Sometimes, if you want to still your mind, it can help simply to still your body! As this time of prayer begins, take up a posture that you can maintain, reasonably comfortably, for the next few minutes. You might be standing, or sitting, or keeling down, or lying flat. Take a moment or two to experiment until you find a pose that works for you.
When you’ve found a comfortable position, just stay quietly in it and enjoy it for a few moments before you try and do anything else.
Today, we hear a passage from the Book of Numbers…
Numbers 21: 4 – 9
From Mount Hor they set out by the way to the Red Sea, to go around the land of Edom; but the people became impatient on the way. The people spoke against God and against Moses, ‘Why have you brought us up out of Egypt to die in the wilderness? For there is no food and no water, and we detest this miserable food.’ Then the LORD sent poisonous serpents among the people, and they bit the people, so that many Israelites died. The people came to Moses and said, ‘We have sinned by speaking against the LORD and against you; pray to the LORD to take away the serpents from us.’ So Moses prayed for the people. And the LORD said to Moses, ‘Make a poisonous serpent, and set it on a pole; and everyone who is bitten shall look at it and live.’ So Moses made a serpent of bronze, and put it upon a pole; and whenever a serpent bit someone, that person would look at the serpent of bronze and live.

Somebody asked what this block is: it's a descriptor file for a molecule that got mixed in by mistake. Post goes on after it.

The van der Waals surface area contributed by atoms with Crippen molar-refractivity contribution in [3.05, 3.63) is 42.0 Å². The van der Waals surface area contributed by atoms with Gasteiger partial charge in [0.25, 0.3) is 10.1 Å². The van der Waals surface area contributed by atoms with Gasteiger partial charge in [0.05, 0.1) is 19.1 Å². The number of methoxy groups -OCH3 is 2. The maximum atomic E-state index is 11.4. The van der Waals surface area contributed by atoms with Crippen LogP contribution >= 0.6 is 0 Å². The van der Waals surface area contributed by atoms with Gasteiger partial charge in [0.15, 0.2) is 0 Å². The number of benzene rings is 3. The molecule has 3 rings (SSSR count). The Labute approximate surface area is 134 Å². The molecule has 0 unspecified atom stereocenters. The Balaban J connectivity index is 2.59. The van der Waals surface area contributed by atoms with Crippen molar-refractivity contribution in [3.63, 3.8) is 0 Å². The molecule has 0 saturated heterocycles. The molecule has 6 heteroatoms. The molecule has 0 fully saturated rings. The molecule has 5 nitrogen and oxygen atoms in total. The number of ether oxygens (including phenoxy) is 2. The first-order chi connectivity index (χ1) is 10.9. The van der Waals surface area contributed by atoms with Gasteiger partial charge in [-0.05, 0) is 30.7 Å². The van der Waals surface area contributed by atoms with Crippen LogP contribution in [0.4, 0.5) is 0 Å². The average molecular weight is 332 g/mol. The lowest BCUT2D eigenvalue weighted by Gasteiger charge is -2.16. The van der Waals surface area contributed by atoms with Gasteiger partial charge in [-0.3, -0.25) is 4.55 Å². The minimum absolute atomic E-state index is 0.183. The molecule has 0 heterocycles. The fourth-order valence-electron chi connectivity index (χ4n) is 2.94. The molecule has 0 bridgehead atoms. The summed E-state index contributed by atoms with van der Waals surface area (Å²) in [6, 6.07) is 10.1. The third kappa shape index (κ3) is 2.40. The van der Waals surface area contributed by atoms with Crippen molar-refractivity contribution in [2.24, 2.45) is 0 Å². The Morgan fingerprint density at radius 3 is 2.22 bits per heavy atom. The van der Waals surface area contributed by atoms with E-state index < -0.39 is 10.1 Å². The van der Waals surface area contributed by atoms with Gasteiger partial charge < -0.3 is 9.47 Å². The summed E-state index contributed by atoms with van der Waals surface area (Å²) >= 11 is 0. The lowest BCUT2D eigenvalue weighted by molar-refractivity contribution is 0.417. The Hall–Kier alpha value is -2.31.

The wilderness, as described in today’s passage, isn’t a pleasant place. There is no food, no water, and people are dying on a seemingly interminable journey to the land promised by God. Can you get some sense of what it might be like to find yourself in that situation?
The people react by looking for someone to blame. They turn on Moses, the one who’s led them here from Egypt. Earlier he has been a hero to them. Now he’s the villain of the piece. Is that a dynamic that you recognise, in your own society, or even in your own life?
God punishes the people with poisonous snakes for what is seen here as an act of rebellion. It’s not easy, perhaps, to reconcile this with the idea of the loving, patient and merciful God whom Jesus called Father. What do you make of this? How do you try to make sense of it?
Even here, God’s punishment isn’t unbounded. God himself provides the people with a remedy. How does the end of the passage strike you?
Has there been a time in your life when you felt that you wanted nothing more to do with God? When faith seemed to be getting you nowhere, and religion was more trouble than it’s worth? Perhaps that’s even close to where you find yourself today. Can you take a moment or two to tell God what that’s like?
Do you know what it’s like to blame someone else for your troubles? Perhaps you’re right to do so, or perhaps you’re just using them as a scapegoat. Whether they have been right or wrong, can you perhaps offer a brief prayer for them and their needs just now?
By the end of this passage, the people have sought forgiveness from God, and God has forgiven them. This could be a good time to ask God for forgiveness if you’re aware of needing it, or to thank God for times he has forgiven you in the past.
The people of Israel journeyed through this wilderness for many years after this incident. As this prayer closes, ask God for whatever you most need as you continue on your own journey.